discussing their implications for the proposed hypotheses, I close with thoughts on applicationsof these results in the development context.
II. SOCIAL CAPITAL THEORY
Most of the empirical work building on social capital theory draws on three mainsources: Pierre Bourdieu, James Coleman, and Robert Putnam (Adam and Roncevic 2003;Foley and Edwards 1999; Wall, Ferrazzi and Schryer 1998). Although the exact origin of theterm is unclear
, social capital was first coherently theorized by Pierre Bourdieu (1984; 1986)and James Coleman (1988; 1990). Bourdieu identified different forms of capital (economic,cultural, and social) as key elements in a “general science of the economy of practices” (1986,p. 242). He defined social capital as “the aggregate of the actual or potential resources whichare linked to possession of a durable network of more or less institutionalized relationships of mutual acquaintance or recognition” (1986, p. 248). With this definition, social capital iscomposed of two parts; the network of social ties to which a person has access and the resourcesthat flow through that link. The volume of social capital available to any one person is a functionboth of the size of her network and of the resources held by other members of the network.Because the resources may, in some cases, be seen in the present (“actual”) but can also berealized in the future (“potential”), the network is the more tangible part of the definition.Bourdieu clearly conceived of social capital as an attribute of individuals. According toBourdieu, agents devise investment strategies to establish relationships of short- or long-termuse. Individuals invest in social capital as part of a conscious effort to access benefits (Bourdieu1986; Portes 1998). However, agents do not have equal access to all types of capital in Bourdieu’sview. An actor’s social position conditions access to capital. One’s “class of origin” is theprimary determinant of the forms of capital available, but changes in the volume or relativeproportions of different types of capital may shift an individual’s social position and, in turn,the kinds of capital available (Bourdieu 1984, p.111).Like all forms of capital for Bourdieu, social capital takes time to accumulate and hasa tendency to persist. It is also fungible, i.e. it can be converted to other types of capital,particularly economic capital. However, the conversion rates between different forms are notstraightforward or transparent because shifts rarely take place through market exchange. Agiven constellation of capital also has varying effects in different situations. The resources anindividual can access in a given context, or “field” in Bourdieu’s terminology, depends on thevolume of the relevant type of capital she possesses: “It is the specific logic of the field, of what is at stake and of the type of capital needed to play for it, which governs those propertiesthrough which the relationship between class and practice is established” (Bourdieu 1984, p.112-113). A particular type of social capital may therefore have benefits in one situation, butmay have no, or even detrimental effects, for the same individual in a different context wheresuch capital is irrelevant or inappropriate.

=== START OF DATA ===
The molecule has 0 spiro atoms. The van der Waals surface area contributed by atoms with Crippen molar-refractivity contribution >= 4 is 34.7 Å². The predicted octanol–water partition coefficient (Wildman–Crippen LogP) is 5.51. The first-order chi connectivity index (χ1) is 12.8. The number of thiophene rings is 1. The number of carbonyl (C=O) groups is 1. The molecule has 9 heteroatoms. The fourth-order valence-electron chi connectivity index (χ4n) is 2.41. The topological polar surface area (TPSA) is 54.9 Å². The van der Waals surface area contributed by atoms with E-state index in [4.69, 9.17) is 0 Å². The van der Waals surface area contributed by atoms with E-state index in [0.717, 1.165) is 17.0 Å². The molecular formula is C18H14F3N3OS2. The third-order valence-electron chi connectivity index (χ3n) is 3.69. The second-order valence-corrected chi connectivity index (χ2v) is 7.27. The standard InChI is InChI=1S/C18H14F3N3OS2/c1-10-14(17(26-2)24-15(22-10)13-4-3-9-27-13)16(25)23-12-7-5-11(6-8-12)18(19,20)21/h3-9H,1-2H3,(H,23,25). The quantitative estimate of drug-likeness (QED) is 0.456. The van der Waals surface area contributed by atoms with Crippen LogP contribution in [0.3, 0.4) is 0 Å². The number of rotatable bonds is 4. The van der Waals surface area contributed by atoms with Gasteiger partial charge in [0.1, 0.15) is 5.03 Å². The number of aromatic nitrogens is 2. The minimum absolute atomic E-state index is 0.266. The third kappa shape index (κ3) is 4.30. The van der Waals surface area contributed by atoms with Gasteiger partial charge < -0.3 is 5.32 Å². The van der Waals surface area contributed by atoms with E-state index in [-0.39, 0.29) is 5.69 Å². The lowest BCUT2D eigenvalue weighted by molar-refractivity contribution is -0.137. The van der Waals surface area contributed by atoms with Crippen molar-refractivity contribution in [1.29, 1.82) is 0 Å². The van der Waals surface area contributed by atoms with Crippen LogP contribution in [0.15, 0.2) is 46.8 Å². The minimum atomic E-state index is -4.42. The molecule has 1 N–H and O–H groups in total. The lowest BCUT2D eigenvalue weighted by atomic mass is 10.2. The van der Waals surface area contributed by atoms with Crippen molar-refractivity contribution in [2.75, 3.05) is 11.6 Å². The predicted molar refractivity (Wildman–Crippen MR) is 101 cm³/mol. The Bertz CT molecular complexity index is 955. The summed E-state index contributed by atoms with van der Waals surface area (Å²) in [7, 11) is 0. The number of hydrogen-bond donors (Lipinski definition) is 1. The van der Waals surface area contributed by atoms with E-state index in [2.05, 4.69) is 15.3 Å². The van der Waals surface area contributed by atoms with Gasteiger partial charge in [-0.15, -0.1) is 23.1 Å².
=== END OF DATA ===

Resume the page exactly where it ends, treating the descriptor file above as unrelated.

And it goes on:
1Woolcock (1998) cites Jane Jacobs as probably the earliest scholarly mention of the term in 1961, while Glaeseret al. (2000) claims Henry James used it in one of his novels in the early 1900s. Coleman credited the work of Glenn Loury (1977) who had used social capital to explain racial income inequality, but did not develop it moregenerally.